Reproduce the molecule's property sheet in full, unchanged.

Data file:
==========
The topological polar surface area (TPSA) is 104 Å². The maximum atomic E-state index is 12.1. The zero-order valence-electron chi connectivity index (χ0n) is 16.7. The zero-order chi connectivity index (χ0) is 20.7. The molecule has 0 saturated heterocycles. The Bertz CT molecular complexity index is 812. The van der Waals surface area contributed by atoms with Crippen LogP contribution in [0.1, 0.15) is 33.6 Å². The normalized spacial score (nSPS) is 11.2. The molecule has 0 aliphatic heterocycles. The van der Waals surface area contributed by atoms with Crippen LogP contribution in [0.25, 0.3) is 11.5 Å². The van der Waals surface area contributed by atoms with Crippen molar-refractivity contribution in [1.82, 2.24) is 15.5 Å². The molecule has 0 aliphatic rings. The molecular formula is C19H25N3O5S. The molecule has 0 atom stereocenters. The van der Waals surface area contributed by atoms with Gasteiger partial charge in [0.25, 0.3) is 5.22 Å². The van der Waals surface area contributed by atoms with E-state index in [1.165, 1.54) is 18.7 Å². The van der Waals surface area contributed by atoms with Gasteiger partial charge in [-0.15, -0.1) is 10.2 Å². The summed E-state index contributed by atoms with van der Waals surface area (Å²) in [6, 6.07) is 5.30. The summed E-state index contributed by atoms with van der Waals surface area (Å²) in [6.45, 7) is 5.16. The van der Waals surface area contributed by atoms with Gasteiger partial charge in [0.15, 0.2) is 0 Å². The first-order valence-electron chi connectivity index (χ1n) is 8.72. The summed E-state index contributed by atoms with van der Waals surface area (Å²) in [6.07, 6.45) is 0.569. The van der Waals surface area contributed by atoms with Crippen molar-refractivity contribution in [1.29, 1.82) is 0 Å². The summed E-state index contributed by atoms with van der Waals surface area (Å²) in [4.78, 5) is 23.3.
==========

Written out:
The topological polar surface area (TPSA) is 104 Å². The maximum atomic E-state index is 12.1. The zero-order valence-electron chi connectivity index (χ0n) is 16.7. The zero-order chi connectivity index (χ0) is 20.7. The molecule has 0 saturated heterocycles. The Bertz CT molecular complexity index is 812. The van der Waals surface area contributed by atoms with Crippen LogP contribution in [0.1, 0.15) is 33.6 Å². The normalized spacial score (nSPS) is 11.2. The molecule has 0 aliphatic heterocycles. The van der Waals surface area contributed by atoms with Crippen LogP contribution in [0.25, 0.3) is 11.5 Å². The van der Waals surface area contributed by atoms with Crippen molar-refractivity contribution in [1.82, 2.24) is 15.5 Å². The molecule has 0 aliphatic rings. The molecular formula is C19H25N3O5S. The molecule has 0 atom stereocenters. The van der Waals surface area contributed by atoms with Gasteiger partial charge in [0.25, 0.3) is 5.22 Å². The van der Waals surface area contributed by atoms with E-state index in [1.165, 1.54) is 18.7 Å². The van der Waals surface area contributed by atoms with Gasteiger partial charge in [-0.15, -0.1) is 10.2 Å². The summed E-state index contributed by atoms with van der Waals surface area (Å²) in [6, 6.07) is 5.30. The summed E-state index contributed by atoms with van der Waals surface area (Å²) in [6.45, 7) is 5.16. The van der Waals surface area contributed by atoms with Gasteiger partial charge in [0.15, 0.2) is 0 Å². The first-order valence-electron chi connectivity index (χ1n) is 8.72. The summed E-state index contributed by atoms with van der Waals surface area (Å²) in [6.07, 6.45) is 0.569. The van der Waals surface area contributed by atoms with Crippen molar-refractivity contribution in [1.29, 1.82) is 0 Å². The summed E-state index contributed by atoms with van der Waals surface area (Å²) in [4.78, 5) is 23.3.